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Speeze EE-HD02 Hard Drive Cooler - Page 1 of 1

Posted: September 23, 2003
Author: Spire
Manufacturer: Speeze
Sponsor: Speeze

Speeze is a well known manufacturer of “thermal and silent computer solutions” that has been in business since 1991. In addition to their processor cooling products, they offer a few system cooling components, such as the EE-HD02 Hard Drive Cooler. The Speeze EE-HD02 is sold as providing “High Performance and Longer life” for your Hard Drive. I have always believed that keeping any electrical/mechanical device cooler will increase its life. I’m not sure that cooling a hard drive will increase performance though.

The Speeze EE-HD02 came with only instructions on the side of the box. It was obvious from looking at it that it was meant to be inserted into a 5.25” drive bay. Here are the instructions, taken from the box:

  1. Remove the front cover from the computer and install the 3.5” HDD in the bracket with the screws provided on both sides of HDD. No bracket is needed for 5.25” HDD.
  2. Secure the HDD in the bracket with the screws provided. Insert the HDD with bracket secured to the HDD bay.
  3. Snap the HDD cooler at the front of the HDD installed as above.
  4. Make sure the HDD cooler is secured with the 4 pcs. Screws as provided.

The box indicated that the “box contents” consisted of the following items:

41 set of HDD cooler with 4 pins power connector
412 pcs. Screws for securing the HDD and bracket.
44 pcs. Screws for the HDD cooler.
42 pcs. Brackets.

The picture below details the contents of the box, as I received it. From the instructions and “box contents” listed above I was under the impression that there would be some sort of additional brackets included for mounting a 3.5” hard drive, but this wasn’t the case.

Click Image For Larger View

Here are technical specifications for the device, as taken from the Speeze website:

4Dimensions Bracket: 140.7x44x20mm
4Dimensions Double fan: 40x40x20mm
4Bearing: Ball bearing
4Rated Speed: 4500 RPM +/- 10%
4Noise Level: 24.6 dBA.
4Air Flow: 2 x 10.0 CFM at 4,500 RPM.
4Current: 0.13 A.
4Life Hours Ball: 50.000 hrs.
4Features: Temp. control
4Connector: 4 Pin, power supply
4Application: Any free 5.25 in the PC case.

Closer Look:

The fans on this device are heavy-duty 5 blade units that throw out quite a bit of air, very silently. I couldn’t hear the fans over the power supply. The removable micromesh screen on the front is a very nice touch, that is held on by a couple of tabs and slides to the left to release.  In the below right image, the black wire in the shape of an “L” between the two fans is the thermal probe.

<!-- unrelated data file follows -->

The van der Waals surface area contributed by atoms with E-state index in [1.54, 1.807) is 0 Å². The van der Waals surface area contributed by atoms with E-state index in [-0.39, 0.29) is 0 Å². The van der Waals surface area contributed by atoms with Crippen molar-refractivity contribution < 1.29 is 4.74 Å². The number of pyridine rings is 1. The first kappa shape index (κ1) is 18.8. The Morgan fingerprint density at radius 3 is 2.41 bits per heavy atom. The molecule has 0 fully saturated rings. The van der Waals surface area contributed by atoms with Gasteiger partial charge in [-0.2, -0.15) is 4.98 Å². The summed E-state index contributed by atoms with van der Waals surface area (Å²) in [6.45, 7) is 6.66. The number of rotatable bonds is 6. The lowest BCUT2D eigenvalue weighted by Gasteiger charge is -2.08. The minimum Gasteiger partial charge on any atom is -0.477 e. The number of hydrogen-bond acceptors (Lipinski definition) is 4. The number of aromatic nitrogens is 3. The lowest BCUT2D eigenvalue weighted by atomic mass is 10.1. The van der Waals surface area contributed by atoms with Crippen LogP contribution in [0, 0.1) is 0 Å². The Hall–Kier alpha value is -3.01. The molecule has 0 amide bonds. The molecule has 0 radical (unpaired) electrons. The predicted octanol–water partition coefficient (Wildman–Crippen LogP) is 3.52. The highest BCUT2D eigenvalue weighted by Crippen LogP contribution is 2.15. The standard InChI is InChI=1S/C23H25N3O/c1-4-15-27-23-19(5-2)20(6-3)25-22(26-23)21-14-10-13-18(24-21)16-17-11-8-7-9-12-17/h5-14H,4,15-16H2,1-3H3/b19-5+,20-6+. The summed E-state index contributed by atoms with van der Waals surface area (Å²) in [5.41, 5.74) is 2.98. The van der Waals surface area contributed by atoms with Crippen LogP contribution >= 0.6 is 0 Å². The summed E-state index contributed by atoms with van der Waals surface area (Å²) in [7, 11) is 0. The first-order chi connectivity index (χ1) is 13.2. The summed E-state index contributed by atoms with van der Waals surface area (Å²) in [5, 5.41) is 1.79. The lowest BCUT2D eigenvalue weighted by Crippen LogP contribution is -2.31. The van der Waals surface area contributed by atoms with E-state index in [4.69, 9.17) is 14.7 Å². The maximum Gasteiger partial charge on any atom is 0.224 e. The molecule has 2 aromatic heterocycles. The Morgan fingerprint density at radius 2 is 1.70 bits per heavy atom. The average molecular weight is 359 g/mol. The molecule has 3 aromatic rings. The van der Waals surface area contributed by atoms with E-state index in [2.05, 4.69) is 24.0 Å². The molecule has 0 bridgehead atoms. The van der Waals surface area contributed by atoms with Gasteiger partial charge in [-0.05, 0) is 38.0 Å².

Click Image For Larger ViewClick Image For Larger View


I dug through the parts graveyard and came up with a couple of 3.5” to 5.25” HDD mounting brackets and mounted them to my hard drive. I then opened up a bay and inserted the HDD (below left image).

Click Image For Larger ViewClick Image For Larger View

Taking a look at the mounts for the cooler (above right image), it looked like I could slip the tabs for the cooler on the outside of the brackets and the inside of the bay. This was much easier said than done. It took a bit of wrestling, but it was all mounted up and ready to go. Last step is to hook the device to 1 spare 4 pin Molex connector to power the fans and the display circuit.

The Speeze cooler has a bit of a flange on the outside edges; this flange or lip will not let the cooler go in the bay any deeper than pictured. Better allow for a good ¼” or so from the front face of your case. The bay cover that came with my case would not clear the cooler. My cover has an opening for the top most bay, but the opening will not clear the Speeze either. Make sure you have room for this device.

Click Image For Larger View

The temperature sensor sits about 1 inch from the circuit board and the display reads this temperature in degrees Celsius. The display is a nice green color and not too dim or too bright. The flash in the picture below doesn’t do the display justice. The background around the display is not normally visible.

Click Image For Larger View


With the positioning of the temperature sensor, the readout is probably going to indicate room air, maybe a bit warmer due to case temperatures. This, although not a true hard disk temperature, should give a good indication of the air flowing by the drive. When I powered on the system it showed 27 degrees, I ran HDTach over and over again and only saw a 1-degree change ever.

The greater amount of air flowing into the case did however lower my case, motherboard, and processor temps a few degrees. This cooler, although questionable when it comes to being only a hard drive cooler, does make a very nice, filtered, dual intake fan. This is how I plan on using it. I will put the hard drive back into the normal position and run the Speeze cooler as a very powerful, easy to clean, intake air system and internal case temperature monitor.

On the plus side, the EE-HD02 Hard Drive Cooler carries a suggested retail price in the teens (US dollars), and look for it to cost even less when it hits the shelves of Speeze’s main U.S. outlets, Newegg and Tiger Direct.


4Good airflow in a small package
4Only one Molex connector needed
4Nearly silent
4Very nice fine mesh filter


4Temperature sensor positioning
4Possibly missing parts (could be very isolated incident)
4Slightly larger than a standard 5 ¼” device
4Protrudes out from case

Special thanks to Speeze for providing the EE-HD02 to Bigbruin.Com for review!

Please drop by the BigBruin.Com Forum and feel free to discuss this review.


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